Big Oil, Big Coal, Big Data
Last week we discussed carpet bombing in the context of marketing campaigns and came to the conclusion that smart targeting is always better. This week we continue by looking at how we can make smart decisions with data. In other words, let the data decide.
Set clear targets To run successful campaigns, you need to be specific about which group of customers you are targeting and also what exactly you hope to achieve. For example, a campaign might be seeking to reduce churn amongst a student customer population by 5%. Another could be advertising your mortgage product to newlyweds with an expected take-up of $10m over a clearly defined period. “Because we ran it last year” isn’t a good enough reason to run a campaign. A campaign should always have a clear goal and a well defined target audience.
Take time to describe your customers An important aspect of marketing is defining your customer. As a start, customers are often described by criteria that look rather like this:
/Demographics - age, sex, income level, race, employment, location
/Transactions - what, where, when, how often, how much
/Behavior - interests, hobbies, likes
/Psychographics - preferences, personality types
Like a miner, pursuing a seam deeper and deeper into the earth, the quest to understand one’s customer can extend well beyond the basic attributes described above. For example, how up to date your computer’s software is, is reportedly indicative of your willingness to repay debt.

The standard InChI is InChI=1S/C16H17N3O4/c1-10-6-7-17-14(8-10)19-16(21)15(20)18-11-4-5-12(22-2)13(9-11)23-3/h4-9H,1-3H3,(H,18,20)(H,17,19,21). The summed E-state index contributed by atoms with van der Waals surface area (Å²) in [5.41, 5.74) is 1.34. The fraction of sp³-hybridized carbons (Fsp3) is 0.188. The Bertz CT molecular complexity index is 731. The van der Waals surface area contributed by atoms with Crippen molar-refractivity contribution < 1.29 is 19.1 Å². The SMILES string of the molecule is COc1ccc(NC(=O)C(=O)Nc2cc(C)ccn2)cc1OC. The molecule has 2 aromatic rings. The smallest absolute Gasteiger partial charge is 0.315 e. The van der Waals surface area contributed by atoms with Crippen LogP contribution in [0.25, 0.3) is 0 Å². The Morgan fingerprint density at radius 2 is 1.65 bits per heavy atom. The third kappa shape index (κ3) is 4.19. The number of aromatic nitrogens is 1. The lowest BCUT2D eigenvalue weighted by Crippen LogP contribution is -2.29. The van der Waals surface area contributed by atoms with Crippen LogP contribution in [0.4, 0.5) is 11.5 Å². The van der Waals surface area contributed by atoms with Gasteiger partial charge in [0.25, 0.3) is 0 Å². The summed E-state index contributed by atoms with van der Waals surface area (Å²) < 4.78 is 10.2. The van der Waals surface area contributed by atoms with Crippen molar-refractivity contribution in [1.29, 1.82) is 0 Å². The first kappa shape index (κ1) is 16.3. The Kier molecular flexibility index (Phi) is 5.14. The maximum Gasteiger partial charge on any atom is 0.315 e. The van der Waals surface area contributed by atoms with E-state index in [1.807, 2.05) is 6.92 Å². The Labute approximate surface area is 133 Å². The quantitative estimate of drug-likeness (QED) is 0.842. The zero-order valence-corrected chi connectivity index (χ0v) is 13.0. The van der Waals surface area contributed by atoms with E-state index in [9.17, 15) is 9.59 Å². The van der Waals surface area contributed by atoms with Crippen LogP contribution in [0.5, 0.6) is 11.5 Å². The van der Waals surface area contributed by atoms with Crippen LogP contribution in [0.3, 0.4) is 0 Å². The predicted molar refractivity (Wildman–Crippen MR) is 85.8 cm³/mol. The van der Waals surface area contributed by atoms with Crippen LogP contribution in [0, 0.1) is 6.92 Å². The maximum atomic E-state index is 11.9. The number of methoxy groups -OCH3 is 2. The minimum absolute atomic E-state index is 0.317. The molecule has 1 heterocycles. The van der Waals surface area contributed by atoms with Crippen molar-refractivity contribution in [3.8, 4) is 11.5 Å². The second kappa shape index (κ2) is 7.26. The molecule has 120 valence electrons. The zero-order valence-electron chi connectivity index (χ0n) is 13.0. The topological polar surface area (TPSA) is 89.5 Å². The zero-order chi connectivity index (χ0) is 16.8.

Some online lenders use this, alongside other attributes, to decide whether to grant credit or not. Likewise the proportion of names in your mobile phone address book that have both first names and last names (Jospeh Smith as opposed to Joe), is reportedly a tell-tale sign of your likelihood to miss payments or default.
As mentioned in a previous blog post, one of the foundational applications of machine learning is cluster analyses. This set of tools is used widely for segmentation and divides a population into clusters such that the members of each cluster have similar characteristics. In other words, they look alike.
But too many companies stop at income based segmentation. They herd their customers like sheep into a handful of purpose built stockades with signs reading the designated income brackets hanging above the entrance. You probably live on a street where your neighbours earn roughly the same amount as you, and therefore for most companies, you’re all the same. Yet you just have to be invited into your neighbours’ homes and look at their decor, taste their food or page through their photo album to realize how different you are.
Profiling your customers provides deeper understanding into who they are and how they use your - or your competitor’s - products. Good customer profiling helps you decide how to talk to your customers, when to talk to them and even what words and images work best in the campaign.
So set clear targets and try to know in as much detail as necessary, who you’re talking to. It pays off in the end.
If you balk at broad brush customer segmentation, give us a call. We’ll help you do a better job of understanding who your customers really are.